Benefits of Supported Employment

Supported employment is an evidence-based practice in which direct support professionals (DSPs) help individuals with intellectual and developmental disabilities (IDD) find, secure, and maintain competitive jobs alongside other members of their community. With this support, those individuals with IDD who are willing and ready to work can quickly find jobs that might otherwise be difficult to attain.

Supported employment is not a new practice. In fact, the number of individuals receiving this support has climbed significantly over the years. An early study of this support system found an increase in persons using supported employment rising from less than 10,000 in 1986 to more than 140,000 in 1995. The popularity of supported employment has only continued to climb since then, providing even more employers with talented, eager employees.

While there are many benefits of supported employment for persons with disabilities, perhaps the biggest benefit is that it is often the first step toward a better quality of life.

Why is supported employment important?

There are many benefits of supported employment for individuals with IDD and for the health and human services organizations that support them. These benefits include:

Expanded service offerings

Supported employment is a great way for health and human services organizations to expand the services they provide to individuals with IDD. Individuals with IDD frequently report a desire to work in their communities as a way to increase their earnings, gain respect, and improve the quality of their social relationships. By offering supported employment services, health and human services organizations help these individuals find meaningful employment and thrive in a professional setting.

Improved employment outcomes

Supported employment leads to more competitive, higher-paying employment opportunities for individuals with IDD compared to other job-readiness training programs. One study published in the National Library of Medicine found that between 40% and 60% of individuals enrolled in supported employment successfully obtain competitive employment, compared to less than 20% of similar individuals not enrolled in a supported employment program.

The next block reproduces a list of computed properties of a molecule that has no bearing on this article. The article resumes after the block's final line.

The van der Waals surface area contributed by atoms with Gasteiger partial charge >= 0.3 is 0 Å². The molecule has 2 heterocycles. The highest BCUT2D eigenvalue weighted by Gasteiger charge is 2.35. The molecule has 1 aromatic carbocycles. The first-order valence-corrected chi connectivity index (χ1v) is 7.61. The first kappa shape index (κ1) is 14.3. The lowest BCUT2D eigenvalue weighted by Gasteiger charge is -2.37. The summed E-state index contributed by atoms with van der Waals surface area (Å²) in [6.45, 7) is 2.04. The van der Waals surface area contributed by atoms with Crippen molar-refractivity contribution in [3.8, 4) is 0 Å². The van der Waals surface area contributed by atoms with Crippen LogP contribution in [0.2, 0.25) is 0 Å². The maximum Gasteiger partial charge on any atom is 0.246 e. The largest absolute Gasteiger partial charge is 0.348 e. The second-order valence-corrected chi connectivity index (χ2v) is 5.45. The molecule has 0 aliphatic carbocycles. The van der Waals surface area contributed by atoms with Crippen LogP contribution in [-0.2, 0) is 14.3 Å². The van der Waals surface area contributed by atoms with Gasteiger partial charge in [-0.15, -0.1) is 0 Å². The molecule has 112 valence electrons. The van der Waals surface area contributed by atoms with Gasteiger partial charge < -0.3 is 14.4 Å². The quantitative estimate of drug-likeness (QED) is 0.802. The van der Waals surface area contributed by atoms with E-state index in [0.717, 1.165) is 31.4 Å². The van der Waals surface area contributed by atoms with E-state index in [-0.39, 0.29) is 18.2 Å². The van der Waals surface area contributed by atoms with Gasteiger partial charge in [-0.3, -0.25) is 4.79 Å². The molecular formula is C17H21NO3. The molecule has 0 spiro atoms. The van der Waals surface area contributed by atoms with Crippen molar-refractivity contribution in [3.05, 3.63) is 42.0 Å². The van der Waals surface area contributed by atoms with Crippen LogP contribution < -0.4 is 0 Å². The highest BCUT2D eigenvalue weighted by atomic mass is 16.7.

Economic independence

Individuals with disabilities live in poverty at almost twice the rate of those without disabilities. In fact, individuals with disabilities make up only 12% of the U.S. working-age population and account for more than half of those living in long-term poverty. These numbers are supported by the fact that only 32% of working-age people with disabilities are employed compared to 73% of those without disabilities. As a result, more than 65% of the 17.9 million working-age adults with disabilities participate in at least one safety net or income support program. Supported employment helps bring individuals with IDD out of poverty, reducing or eliminating their need to rely on social services. It also helps health and human services organizations alleviate the strain on their other program offerings while helping individuals with IDD create more fulfilling lives for themselves.

Confidence and sense of self-worth

With the right guidance and support, anything is possible for individuals with IDD. Supported employment helps individuals with IDD prepare for and attend an interview, connect with their employers, and perform their duties with attention and care, boosting their confidence in their abilities. It also focuses on finding jobs where individuals with IDD are working alongside peers without disabilities, further increasing their sense of self-worth.

Make the most of supported employment

Supported employment is an effective method for helping individuals with IDD improve their quality of life through competitive employment opportunities. It also empowers health and human services organizations to expand their programs and increase client satisfaction.

Nellie Galindo

Product Marketing Manager, Relias

Nellie Galindo received her Master of Social Work and Master of Science in Public Health from the University of North Carolina at Chapel Hill. She has worked with individuals with disabilities in several different settings, including working as a direct service provider for individuals with mental illness and leading a youth program for young adults with disabilities. She has facilitated and created trainings for individuals with intellectual and developmental disabilities in the areas of self-advocacy, healthy relationships, sexual health education, and violence and abuse prevention. Galindo has worked in state government helping individuals with disabilities obtain accessible health information in their communities, as well as utilizing the Americans with Disabilities Act to ensure equal access to healthcare services.

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